While our physical offices are closed until at least April 13 due Austin's COVID-19 "shelter-in-place" order, the Handbook of Texas will remain available at no-cost for you, your fellow history enthusiasts, and all Texas students currently mandated to study from home. If you have the capacity to help us maintain our online Texas history resources during these uncertain times, please consider making a 100% tax-deductible contribution today. Thank you for your support of TSHA and Texas history. Donate Today »

CLUTE, TX

Diana J. Kleiner

CLUTE, TEXAS. Clute, also known as Clute City, is on Clute Lake and the Missouri Pacific Railroad between State highways 332 and 227, southeast of Lake Jackson and ten miles south of Angleton in south central Brazoria County. The site was one of the county's first plantations and is named for two Northerners who later acquired the property. Alexander Calvit, one of Stephen F. Austin's Old Three Hundred, and Jared E. Groce acquired about 4,800 acres of land there in 1824 for Evergreen Plantation. The plantation later became the Herndon sugar plantation, owned by John H. Herndon, who married Calvit's only daughter. Joseph Pegan, Soloman J. Clute, and several relatives including George and John Clute, founded a community near the plantation site after the Civil War. They acquired additional land from Herndon, who put it up for auction in the 1870s. A deed dated March 17, 1886, transferred ownership from Soloman Clute to George Clute for property known as Clute's Place. Soloman administered it until 1888 or 1889, when it was sold. The antebellum Eagle Island Plantation of William H. Wharton occupied the site of present Restwood Memorial Park.

In 1933 Clute had only two businesses and a population of ten. By 1937 the town had a school for white children with two teachers and two schools for black children with one teacher each. Growth increased in 1940, when Clute became part of the Brazosport industrial and port area. In 1950 Clute had a population of 700 and thirty-six businesses; in 1954 the residents numbered 3,200 and the businesses forty-five. A post office was established by 1943, and a new grade school was built in the 1950s. Clute was incorporated in May 1952 under the name Clute City, with a commission form of government; in 1955 the town changed its name back to Clute and adopted an aldermanic form of government. In 1974 Clute had six churches, including the True Honor Church; two schools, including Ogg School; and a railroad station. Clute changed its name to Clute City again in 1980. Its population rose to 7,000 in 1970, when it had ninety-five businesses; dropped to 6,023 in 1972; then rose again, reaching a high of 9,577 and 270 businesses in 1984. In 1990 the population was 8,910, and in 2000 it reached a high of 10,424. By then it was known simply as Clute.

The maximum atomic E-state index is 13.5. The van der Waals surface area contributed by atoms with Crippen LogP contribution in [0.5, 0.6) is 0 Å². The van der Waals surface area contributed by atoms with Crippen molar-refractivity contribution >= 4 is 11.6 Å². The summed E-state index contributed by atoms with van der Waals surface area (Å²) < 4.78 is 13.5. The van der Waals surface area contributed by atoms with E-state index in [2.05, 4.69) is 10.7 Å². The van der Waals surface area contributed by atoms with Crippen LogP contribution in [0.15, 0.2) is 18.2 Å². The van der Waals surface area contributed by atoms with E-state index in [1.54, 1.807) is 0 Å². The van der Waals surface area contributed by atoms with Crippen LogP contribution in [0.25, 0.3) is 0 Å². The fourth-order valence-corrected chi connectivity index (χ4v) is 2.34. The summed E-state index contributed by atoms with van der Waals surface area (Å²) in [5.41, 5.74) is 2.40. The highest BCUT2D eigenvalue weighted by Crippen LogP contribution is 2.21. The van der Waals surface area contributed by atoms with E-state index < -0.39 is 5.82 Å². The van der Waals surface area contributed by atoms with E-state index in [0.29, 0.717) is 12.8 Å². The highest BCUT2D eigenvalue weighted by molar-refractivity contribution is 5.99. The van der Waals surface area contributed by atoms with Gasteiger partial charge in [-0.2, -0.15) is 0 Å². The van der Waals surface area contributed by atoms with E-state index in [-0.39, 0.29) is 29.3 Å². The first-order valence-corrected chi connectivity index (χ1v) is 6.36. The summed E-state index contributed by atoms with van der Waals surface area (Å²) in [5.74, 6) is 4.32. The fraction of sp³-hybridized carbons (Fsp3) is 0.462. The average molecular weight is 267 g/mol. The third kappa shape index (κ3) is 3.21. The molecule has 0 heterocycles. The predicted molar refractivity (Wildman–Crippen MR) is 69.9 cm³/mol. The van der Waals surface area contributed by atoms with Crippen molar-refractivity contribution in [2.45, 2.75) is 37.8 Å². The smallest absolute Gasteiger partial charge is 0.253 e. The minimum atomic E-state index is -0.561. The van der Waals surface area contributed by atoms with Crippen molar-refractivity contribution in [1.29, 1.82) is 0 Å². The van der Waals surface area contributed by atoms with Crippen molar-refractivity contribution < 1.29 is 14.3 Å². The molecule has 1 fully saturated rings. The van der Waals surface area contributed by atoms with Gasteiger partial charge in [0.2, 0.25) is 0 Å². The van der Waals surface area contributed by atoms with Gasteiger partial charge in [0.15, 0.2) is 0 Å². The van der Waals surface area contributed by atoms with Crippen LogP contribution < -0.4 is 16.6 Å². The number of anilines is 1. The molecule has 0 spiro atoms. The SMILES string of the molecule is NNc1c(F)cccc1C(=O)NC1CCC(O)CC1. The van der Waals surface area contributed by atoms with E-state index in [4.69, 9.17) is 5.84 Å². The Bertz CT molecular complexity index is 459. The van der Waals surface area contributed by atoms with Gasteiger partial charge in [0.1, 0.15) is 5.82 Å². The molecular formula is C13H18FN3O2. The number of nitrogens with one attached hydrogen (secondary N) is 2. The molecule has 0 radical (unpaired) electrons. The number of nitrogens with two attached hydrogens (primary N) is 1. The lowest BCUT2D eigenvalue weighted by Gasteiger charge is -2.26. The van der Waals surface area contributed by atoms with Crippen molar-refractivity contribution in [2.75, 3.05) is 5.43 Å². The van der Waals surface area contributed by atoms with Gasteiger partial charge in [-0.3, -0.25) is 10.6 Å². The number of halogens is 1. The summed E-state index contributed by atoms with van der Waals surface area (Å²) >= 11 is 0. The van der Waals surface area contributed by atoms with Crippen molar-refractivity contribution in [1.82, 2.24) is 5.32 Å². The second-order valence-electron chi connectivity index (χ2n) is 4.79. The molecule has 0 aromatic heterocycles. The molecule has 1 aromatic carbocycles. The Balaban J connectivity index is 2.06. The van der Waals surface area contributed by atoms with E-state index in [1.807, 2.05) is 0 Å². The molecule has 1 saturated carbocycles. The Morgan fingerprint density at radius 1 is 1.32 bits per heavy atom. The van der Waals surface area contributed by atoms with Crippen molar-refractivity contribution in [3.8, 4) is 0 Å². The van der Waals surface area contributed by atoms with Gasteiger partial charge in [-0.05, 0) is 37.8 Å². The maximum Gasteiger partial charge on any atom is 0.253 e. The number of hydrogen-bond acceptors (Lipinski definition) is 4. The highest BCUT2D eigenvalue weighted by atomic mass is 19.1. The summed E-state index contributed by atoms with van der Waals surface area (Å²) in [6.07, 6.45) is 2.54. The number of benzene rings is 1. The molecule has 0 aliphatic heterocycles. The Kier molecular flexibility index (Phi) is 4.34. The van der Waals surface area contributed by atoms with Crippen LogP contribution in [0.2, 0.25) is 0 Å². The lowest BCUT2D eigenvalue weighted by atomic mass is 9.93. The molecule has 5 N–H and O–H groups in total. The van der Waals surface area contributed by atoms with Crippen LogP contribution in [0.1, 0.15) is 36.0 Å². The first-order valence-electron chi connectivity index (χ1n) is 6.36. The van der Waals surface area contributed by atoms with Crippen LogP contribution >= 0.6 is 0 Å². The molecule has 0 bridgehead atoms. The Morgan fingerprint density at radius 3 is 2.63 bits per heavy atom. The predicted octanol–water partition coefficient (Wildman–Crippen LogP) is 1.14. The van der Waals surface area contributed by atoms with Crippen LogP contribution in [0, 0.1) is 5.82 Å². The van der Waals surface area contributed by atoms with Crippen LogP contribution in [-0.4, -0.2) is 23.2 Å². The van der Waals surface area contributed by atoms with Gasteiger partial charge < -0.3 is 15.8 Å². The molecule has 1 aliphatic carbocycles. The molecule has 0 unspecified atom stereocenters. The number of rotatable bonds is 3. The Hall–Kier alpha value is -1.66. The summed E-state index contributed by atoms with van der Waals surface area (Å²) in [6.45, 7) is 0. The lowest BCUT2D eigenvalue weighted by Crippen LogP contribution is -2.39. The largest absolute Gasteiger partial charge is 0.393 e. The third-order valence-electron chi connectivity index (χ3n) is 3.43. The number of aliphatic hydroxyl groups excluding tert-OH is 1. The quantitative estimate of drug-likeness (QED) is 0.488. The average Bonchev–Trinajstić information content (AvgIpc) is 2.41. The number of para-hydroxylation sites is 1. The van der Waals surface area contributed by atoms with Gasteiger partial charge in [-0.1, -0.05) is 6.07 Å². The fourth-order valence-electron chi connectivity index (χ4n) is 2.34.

BIBLIOGRAPHY: 
Brazosport Facts, December 17, 1957. James A. Creighton, A Narrative History of Brazoria County (Angleton, Texas: Brazoria County Historical Commission, 1975).

Image Use Disclaimer

All copyrighted materials included within the Handbook of Texas Online are in accordance with Title 17 U.S.C. Section 107 related to Copyright and “Fair Use” for Non-Profit educational institutions, which permits the Texas State Historical Association (TSHA), to utilize copyrighted materials to further scholarship, education, and inform the public. The TSHA makes every effort to conform to the principles of fair use and to comply with copyright law.

For more information go to: http://www.law.cornell.edu/uscode/17/107.shtml

If you wish to use copyrighted material from this site for purposes of your own that go beyond fair use, you must obtain permission from the copyright owner.

Citation

The following, adapted from the Chicago Manual of Style, 15th edition, is the preferred citation for this article.

Handbook of Texas Online, Diana J. Kleiner, "CLUTE, TX," accessed April 08, 2020, http://www.tshaonline.org/handbook/online/articles/hfc09.

Uploaded on June 12, 2010. Published by the Texas State Historical Association.
Texas AlmanacFor more information about towns and counties including physical features, statistics, weather, maps and much more, visit the Town Database on TexasAlmanac.com!
visit the mytsha forums to participate

View these posts and more when you register your free MyTSHA account.

Call for Papers: Texas Center for Working-Class Studies Events, Symposia, and Workshops
Hi all! You may be interested in this call for papers I received from the Texas Center for Working-Class Studies at Collin College...

Katy Jennings' Ride Scholarly Research Request
I'm doing research on Catherine Jennings Lockwood, specifically the incident known as "Katy Jennings' Ride." Her father was Gordon C. Jennings, the oldest man to die at the Alamo...

Texas Constitution of 1836 Co-Author- Elisha Pease? Ask a Historian
The TSHA profile of Elisha Marshall Pease states that he wrote part of the Texas Constitution although he was only a 24 year-old assistant secretary (not elected). I cannot find any other mention of this authorship work by Pease in other credible research about the credited Constution authors...